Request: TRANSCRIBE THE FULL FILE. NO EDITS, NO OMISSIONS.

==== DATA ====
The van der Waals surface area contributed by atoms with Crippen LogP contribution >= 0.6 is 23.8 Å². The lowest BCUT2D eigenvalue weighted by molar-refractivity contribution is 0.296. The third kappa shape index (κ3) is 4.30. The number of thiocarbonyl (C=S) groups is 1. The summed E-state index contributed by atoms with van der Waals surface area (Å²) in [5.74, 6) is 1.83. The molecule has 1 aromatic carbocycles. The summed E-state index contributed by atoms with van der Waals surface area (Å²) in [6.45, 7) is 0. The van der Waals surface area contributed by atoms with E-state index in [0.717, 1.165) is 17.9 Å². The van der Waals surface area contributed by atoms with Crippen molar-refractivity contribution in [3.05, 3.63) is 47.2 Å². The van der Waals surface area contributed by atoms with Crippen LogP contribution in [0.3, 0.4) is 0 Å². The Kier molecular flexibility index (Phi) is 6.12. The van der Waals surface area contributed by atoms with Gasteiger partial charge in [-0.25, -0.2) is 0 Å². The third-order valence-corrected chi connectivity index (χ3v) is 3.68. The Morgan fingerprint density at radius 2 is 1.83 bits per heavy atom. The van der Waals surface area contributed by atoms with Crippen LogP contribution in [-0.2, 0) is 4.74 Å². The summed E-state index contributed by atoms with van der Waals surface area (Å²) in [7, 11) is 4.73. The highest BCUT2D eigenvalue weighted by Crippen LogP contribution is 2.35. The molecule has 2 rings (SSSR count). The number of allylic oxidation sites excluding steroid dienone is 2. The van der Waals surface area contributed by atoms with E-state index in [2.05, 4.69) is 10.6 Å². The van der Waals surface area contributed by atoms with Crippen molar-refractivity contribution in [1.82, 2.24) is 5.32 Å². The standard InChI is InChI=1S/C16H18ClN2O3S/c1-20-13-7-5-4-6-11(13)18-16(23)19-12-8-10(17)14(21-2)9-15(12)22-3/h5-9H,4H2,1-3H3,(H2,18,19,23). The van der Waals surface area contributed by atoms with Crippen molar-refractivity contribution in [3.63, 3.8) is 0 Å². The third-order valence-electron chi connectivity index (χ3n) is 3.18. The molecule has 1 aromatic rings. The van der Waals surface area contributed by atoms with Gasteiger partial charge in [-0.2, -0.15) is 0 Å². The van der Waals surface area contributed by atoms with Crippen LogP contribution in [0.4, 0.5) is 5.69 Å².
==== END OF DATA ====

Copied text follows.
The van der Waals surface area contributed by atoms with Crippen LogP contribution >= 0.6 is 23.8 Å². The lowest BCUT2D eigenvalue weighted by molar-refractivity contribution is 0.296. The third kappa shape index (κ3) is 4.30. The number of thiocarbonyl (C=S) groups is 1. The summed E-state index contributed by atoms with van der Waals surface area (Å²) in [5.74, 6) is 1.83. The molecule has 1 aromatic carbocycles. The summed E-state index contributed by atoms with van der Waals surface area (Å²) in [6.45, 7) is 0. The van der Waals surface area contributed by atoms with E-state index in [0.717, 1.165) is 17.9 Å². The van der Waals surface area contributed by atoms with Crippen molar-refractivity contribution in [3.05, 3.63) is 47.2 Å². The van der Waals surface area contributed by atoms with Crippen LogP contribution in [0.3, 0.4) is 0 Å². The Kier molecular flexibility index (Phi) is 6.12. The van der Waals surface area contributed by atoms with Gasteiger partial charge in [-0.25, -0.2) is 0 Å². The third-order valence-corrected chi connectivity index (χ3v) is 3.68. The Morgan fingerprint density at radius 2 is 1.83 bits per heavy atom. The van der Waals surface area contributed by atoms with Crippen LogP contribution in [-0.2, 0) is 4.74 Å². The summed E-state index contributed by atoms with van der Waals surface area (Å²) in [7, 11) is 4.73. The highest BCUT2D eigenvalue weighted by Crippen LogP contribution is 2.35. The molecule has 2 rings (SSSR count). The number of allylic oxidation sites excluding steroid dienone is 2. The van der Waals surface area contributed by atoms with E-state index in [2.05, 4.69) is 10.6 Å². The van der Waals surface area contributed by atoms with Crippen molar-refractivity contribution in [1.82, 2.24) is 5.32 Å². The standard InChI is InChI=1S/C16H18ClN2O3S/c1-20-13-7-5-4-6-11(13)18-16(23)19-12-8-10(17)14(21-2)9-15(12)22-3/h5-9H,4H2,1-3H3,(H2,18,19,23). The van der Waals surface area contributed by atoms with Crippen molar-refractivity contribution in [3.63, 3.8) is 0 Å². The third-order valence-electron chi connectivity index (χ3n) is 3.18. The molecule has 1 aromatic rings. The van der Waals surface area contributed by atoms with Gasteiger partial charge in [-0.2, -0.15) is 0 Å². The van der Waals surface area contributed by atoms with Crippen LogP contribution in [0.4, 0.5) is 5.69 Å².